'Kinky Boots' review: Feel-good musical

Stark Sands, Billy Porter, The Angels (L-R: Kyle

Stark Sands, Billy Porter, The Angels (L-R: Kyle Taylor Parker, Charlie Sutton, Joey Taranto, Kevin Smith Kirkwood, Paul Canaan, and Kyle Post), and cast in "Kinky Boots," musical by Cyndi Lauper and Harvey Fierstein on Broadway. (March 2013) (Credit: Matthew Murphy)

Dissertations will surely be written about how, in the three decades since "La Cage aux Folles," drag-queen musicals became their own feel-good genre on Broadway.

Filling the niche with cheer and fine craftsmanship now is "Kinky Boots." Fittingly, this is the nonthreatening, crowd-pleasing adaptation of the 2005 movie about a shoe factory saved by niche-manufacturing stiletto boots for what characters (with dubious Brit accents) call "men in frocks."

But there is also news in this entirely predictable, tenderly unassuming extravaganza, written by Harvey Fierstein ("La Cage") and directed by Jerry Mitchell ("Legally Blonde") with almost scene-by-scene, line-by-line fidelity to the film. That news -- and it is very good indeed -- is Cyndi Lauper, who makes a smashing Broadway debut as composer and lyricist.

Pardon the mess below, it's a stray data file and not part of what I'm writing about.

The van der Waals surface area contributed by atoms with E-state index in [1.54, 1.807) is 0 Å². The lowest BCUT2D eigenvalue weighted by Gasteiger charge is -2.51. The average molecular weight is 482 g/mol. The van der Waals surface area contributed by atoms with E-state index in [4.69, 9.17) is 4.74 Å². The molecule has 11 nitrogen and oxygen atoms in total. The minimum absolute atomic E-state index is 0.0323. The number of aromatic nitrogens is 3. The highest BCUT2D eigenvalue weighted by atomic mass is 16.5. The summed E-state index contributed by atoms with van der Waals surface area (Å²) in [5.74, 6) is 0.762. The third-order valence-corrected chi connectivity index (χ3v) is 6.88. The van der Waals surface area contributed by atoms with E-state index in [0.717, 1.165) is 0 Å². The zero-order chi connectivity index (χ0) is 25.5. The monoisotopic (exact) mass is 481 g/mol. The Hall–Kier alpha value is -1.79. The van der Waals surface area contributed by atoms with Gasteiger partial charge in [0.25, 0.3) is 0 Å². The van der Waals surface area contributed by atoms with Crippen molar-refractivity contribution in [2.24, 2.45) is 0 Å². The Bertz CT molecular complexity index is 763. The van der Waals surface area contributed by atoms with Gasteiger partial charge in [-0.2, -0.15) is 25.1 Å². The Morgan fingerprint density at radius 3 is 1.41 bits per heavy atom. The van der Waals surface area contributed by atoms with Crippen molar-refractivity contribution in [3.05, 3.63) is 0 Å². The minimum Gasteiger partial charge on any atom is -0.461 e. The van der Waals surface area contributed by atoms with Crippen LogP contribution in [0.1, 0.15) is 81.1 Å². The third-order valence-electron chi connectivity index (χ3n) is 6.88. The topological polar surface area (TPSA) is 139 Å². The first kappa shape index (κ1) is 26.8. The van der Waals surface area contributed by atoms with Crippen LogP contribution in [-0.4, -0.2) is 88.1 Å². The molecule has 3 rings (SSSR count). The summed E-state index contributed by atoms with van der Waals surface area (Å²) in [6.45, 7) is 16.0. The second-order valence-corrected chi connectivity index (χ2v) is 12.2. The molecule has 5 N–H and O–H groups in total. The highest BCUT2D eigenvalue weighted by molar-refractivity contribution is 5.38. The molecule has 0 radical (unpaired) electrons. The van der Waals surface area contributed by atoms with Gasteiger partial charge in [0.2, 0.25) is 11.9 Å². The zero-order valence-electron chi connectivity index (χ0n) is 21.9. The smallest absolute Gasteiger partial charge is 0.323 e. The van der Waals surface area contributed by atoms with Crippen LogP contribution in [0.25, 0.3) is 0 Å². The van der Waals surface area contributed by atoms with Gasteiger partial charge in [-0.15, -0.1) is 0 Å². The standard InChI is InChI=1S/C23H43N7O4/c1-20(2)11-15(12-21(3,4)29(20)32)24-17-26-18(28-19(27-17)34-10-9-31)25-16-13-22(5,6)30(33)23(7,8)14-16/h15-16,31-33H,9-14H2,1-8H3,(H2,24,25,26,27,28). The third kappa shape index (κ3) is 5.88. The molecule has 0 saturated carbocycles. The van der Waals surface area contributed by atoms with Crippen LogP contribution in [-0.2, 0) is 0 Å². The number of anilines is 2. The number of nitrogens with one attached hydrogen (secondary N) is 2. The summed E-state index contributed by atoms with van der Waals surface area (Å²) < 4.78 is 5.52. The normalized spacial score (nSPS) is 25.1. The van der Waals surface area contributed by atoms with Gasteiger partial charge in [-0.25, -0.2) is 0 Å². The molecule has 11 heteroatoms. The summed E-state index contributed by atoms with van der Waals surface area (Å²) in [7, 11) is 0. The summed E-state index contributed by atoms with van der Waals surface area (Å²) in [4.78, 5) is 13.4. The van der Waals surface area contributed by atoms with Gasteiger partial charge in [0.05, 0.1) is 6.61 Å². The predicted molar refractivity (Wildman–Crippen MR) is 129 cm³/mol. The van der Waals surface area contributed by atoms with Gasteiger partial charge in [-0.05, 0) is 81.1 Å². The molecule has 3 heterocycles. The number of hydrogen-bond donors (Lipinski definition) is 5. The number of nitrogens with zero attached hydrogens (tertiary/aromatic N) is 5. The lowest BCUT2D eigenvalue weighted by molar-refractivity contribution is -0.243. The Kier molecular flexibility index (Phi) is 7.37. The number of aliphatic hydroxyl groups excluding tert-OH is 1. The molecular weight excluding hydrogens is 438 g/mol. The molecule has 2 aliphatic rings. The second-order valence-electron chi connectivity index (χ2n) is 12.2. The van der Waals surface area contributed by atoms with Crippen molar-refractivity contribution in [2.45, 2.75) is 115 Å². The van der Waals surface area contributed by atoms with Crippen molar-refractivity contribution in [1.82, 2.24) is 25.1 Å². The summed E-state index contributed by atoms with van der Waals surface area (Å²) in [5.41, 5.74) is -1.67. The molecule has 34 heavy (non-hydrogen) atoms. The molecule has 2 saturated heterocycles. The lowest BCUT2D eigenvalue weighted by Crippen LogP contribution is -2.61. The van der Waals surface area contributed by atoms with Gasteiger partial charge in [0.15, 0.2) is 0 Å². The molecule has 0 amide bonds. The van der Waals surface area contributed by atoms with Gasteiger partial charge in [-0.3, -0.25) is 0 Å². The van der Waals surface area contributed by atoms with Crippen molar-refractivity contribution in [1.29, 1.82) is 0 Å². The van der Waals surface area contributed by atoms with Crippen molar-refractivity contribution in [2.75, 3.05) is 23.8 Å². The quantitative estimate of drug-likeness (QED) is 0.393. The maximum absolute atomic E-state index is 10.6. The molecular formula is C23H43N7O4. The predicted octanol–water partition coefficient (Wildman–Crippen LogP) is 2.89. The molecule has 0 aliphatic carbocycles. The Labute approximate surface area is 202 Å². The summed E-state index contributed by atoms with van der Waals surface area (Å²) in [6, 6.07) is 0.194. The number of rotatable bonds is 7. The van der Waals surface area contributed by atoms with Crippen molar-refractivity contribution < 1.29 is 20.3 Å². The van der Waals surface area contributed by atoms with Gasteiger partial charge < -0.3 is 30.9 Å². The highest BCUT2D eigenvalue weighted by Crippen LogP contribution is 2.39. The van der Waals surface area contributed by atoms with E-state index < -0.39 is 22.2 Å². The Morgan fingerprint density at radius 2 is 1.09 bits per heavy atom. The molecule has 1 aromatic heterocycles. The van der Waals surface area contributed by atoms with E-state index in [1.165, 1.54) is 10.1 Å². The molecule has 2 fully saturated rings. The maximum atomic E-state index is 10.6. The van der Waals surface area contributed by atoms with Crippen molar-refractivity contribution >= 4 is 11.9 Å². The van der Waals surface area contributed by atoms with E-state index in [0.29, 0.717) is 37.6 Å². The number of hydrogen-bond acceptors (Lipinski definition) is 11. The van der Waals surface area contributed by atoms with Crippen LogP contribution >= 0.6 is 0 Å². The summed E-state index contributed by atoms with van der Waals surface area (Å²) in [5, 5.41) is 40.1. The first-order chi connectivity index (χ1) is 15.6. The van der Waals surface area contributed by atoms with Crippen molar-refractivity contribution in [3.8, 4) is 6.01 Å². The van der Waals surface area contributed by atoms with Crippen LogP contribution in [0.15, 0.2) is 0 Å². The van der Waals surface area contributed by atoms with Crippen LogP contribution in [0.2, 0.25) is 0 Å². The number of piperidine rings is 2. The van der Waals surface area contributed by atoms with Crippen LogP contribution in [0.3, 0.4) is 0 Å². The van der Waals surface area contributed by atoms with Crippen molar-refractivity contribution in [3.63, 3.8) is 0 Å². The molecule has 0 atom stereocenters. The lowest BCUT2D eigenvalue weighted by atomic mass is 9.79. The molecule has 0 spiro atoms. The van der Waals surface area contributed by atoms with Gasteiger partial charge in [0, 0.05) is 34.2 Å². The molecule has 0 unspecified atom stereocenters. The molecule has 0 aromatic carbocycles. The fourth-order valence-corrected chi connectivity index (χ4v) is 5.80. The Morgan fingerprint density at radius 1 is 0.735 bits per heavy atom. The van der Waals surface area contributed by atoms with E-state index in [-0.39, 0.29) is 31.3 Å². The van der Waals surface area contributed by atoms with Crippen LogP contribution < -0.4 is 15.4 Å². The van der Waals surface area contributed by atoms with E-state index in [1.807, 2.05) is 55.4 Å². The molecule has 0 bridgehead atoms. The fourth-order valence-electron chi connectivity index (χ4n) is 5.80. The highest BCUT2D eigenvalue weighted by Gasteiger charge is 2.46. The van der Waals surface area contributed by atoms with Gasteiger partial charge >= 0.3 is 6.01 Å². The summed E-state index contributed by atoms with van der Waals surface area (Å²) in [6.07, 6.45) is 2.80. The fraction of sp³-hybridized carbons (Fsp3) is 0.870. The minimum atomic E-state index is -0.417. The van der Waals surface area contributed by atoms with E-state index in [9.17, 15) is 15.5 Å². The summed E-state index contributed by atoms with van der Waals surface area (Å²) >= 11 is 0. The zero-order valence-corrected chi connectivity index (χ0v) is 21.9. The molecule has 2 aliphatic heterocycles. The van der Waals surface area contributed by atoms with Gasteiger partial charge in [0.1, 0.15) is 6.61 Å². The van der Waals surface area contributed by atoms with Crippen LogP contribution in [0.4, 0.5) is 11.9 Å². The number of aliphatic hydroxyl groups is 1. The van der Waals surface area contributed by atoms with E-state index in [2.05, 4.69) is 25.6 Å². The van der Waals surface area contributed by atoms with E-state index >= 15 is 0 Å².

Stark Sands is engagingly conflicted as Charlie Price, saddled in the provinces with a failing old-world family business that his late father expected him to run. (The sadly elegant Victorian factory is beautifully designed by David Rockwell.) While in London with his hyper-ambitious fiancee, Charlie happens on Lola -- also called Simon -- a bruiser of a drag queen whose women's thigh-high, sky-high boots are not strong enough to support men.

Billy Porter, as Lola/Simon, switches impressively between his character's two formidable selves, every so often even imitating Fierstein's Beelzebub basso, measuring out the outrage and the outrageous with masterly command. He and Charlie, naturally, share standard-issue father issues.

Lauper, unlike many recent theatrical pop-crossovers, changes her sounds to illuminate each character without losing her identity. From the sexy-shoe disco to the I-will-survive finale, she somehow retains that Lauper she-bop voice with the delicate rhythmic underpinnings and a wicked yet humane humor as true and original as Fierstein's.

Gregg Barnes' costumes revel in the ridiculousness of the giant chorus girls, while respecting the struggling workers. And, though this really isn't a show about the women, the breakout performance is by Annaleigh Ashford as the factory worker smitten with Charlie. She quietly starts the brutally adorable "History of Wrong Guys" with little girlie hisses and horrified peeps before launching into the horror of falling for her boss.

Lauper and Fierstein are never onstage, but their spirits elevate a very conventional show with wit and sweetness.


WHAT "Kinky Boots"

WHERE Hirschfeld Theatre, 302 W. 45th St., Manhattan

INFO $57-$137; 212-239-6200; kinkybootsthemusical.com

BOTTOM LINE Conventional show, big heart and a breakthrough Broadway debut by composer-lyricist Lauper

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